As part of our recent ‘Innovation with Video’ conference, artists from Creative Connection live illustrated the key themes covered across the sessions.
Picking up on insights from the morning agenda, their mural also incorporated ideas, questions and queries submitted by delegates. The resulting artwork visually represents the content covered by Panopto EMEA’s CEO Tom Davy and Panopto’s Founder and CTO Eric Burns, as well as views from our keynote speaker David White, insights provided by the students and academics who participated in the two discussion panels held on the day and, of course, views from attendees.
We wanted to take this opportunity to highlight some of the parts of the mural that encapsulate key learnings from the event and share them with you, along with a time-lapse video of the team creating the final boards.
A key point raised by Dr Jeremy Pritchard in the academic discussion panel centred on the need to reposition the lecture as an inspirational tool to enthuse students. Video technologies are enabling this to take place by allowing didactic learning to happen outside the lecture hall, freeing up face-to-face time for more interactive or in-depth work.
This idea built on comments from David Morris, VP Education at Newcastle University’s Student Union. David, a recent law graduate, talked about the way in which the lecture recording allowed him to focus on listening more attentively during the live session, knowing that he could go back to the recording to complete his notes afterwards. He also commented that rather than nudging the person sitting next to him to see if they’d written down notes on a key point, he could just concentrate on the words the lecturer was saying, knowing it was all available later. In this way, lecture recording is seen more of an enhancement to the live experience, rather than as a replacement.
Eric Burns summed this up when he said that despite all of the technological developments at institutions over the years, ultimately ‘bricks and mortar emerge stronger’. And in the words of one delegate whose idea was captured on the mural: ‘this is about pedagogy and keeping it LIVE’.
The idea of presence was mentioned in most of the morning sessions, and this theme recurs many times throughout the Creative Connection mural.
Keynote speaker David White talked introduced the concept of ‘eventedness’ in his presentation. He pointed out that people are still highly compelled by the idea that they can be part of a collective experience that takes place at a specific moment in time. This is in spite of (or perhaps in reaction to) the culture of on-demand viewing that digital channels have arguably fostered. Events, he suggested, create a sense of belonging and connection, which helps to re-humanise the digital. He said that universities which focused on online tools as a means to move content around effectively were ‘holding their students at arm’s length’ and risked alienating them.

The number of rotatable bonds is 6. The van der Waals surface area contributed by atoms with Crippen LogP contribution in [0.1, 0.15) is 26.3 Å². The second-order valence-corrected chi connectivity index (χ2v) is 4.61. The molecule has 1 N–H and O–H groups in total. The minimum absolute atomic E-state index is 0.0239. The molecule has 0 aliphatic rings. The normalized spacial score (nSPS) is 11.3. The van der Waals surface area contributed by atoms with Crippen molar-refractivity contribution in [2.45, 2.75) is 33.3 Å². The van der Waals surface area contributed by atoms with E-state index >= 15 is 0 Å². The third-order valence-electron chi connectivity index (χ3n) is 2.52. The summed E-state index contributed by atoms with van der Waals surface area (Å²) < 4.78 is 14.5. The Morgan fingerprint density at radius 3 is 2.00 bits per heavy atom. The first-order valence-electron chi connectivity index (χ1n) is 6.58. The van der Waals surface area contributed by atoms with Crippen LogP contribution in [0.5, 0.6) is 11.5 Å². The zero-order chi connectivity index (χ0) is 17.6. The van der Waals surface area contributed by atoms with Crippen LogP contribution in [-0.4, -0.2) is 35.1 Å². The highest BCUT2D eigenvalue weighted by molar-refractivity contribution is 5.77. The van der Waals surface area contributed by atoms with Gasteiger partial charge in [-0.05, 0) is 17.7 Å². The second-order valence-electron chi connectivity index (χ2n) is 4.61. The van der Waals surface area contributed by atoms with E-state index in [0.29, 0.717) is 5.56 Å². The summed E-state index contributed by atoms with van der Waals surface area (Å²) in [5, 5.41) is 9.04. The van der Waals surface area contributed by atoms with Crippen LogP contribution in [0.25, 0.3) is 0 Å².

Engagement is the critical missing piece of the puzzle and video lecture capture can help provide that sense of connection. This was backed up during the student panel, with all of the students agreeing that they were more interested in reviewing the lecture when they knew they had attended. Some were even specifically listening out for their answers, or those given by their friends, to add ‘entertainment value’ to the lecture recording. Two of the students also felt more connected to the content when they could see the lecturer, not just hear them. To sum up this up from the perspective of one attendee whose views were captured on the board: ‘Connectedness – scary for lecturers but worth it’.
Another idea that made it onto the board was a student comment about their friends having access to lecture recordings when they didn’t – an issue that the academic panel described as ‘equity of provision and continuity’. Panopto’s Tom Davy also mentioned this in his introductory talk, saying that while lecture capture is now a mainstream concept, uptake is still relatively small-scale at most institutions.
The students made many comments about how initial first year experiences of lecture capture gave them an expectation it would be available for all their modules. When this proved not to be the case, this caused confusion and a sense of dissatisfaction.
As well as picking up on some of these overarching themes, the mural also provided a space for delegates to talk about things coming up on the horizon, not just issues and opportunities faced in the here and now. Some delegates added forward-looking comments and questions into the mix, such as: ‘How will Panopto embrace wearable cameras?’, ‘will streaming from devices happen soon?’ and questions around how to respond to an ‘increase in demand for students to use Panopto for assignments’. It was fitting to see these types of comments emerge as part of a conference about innovation and we hope to cover some of these points at future events – watch this space!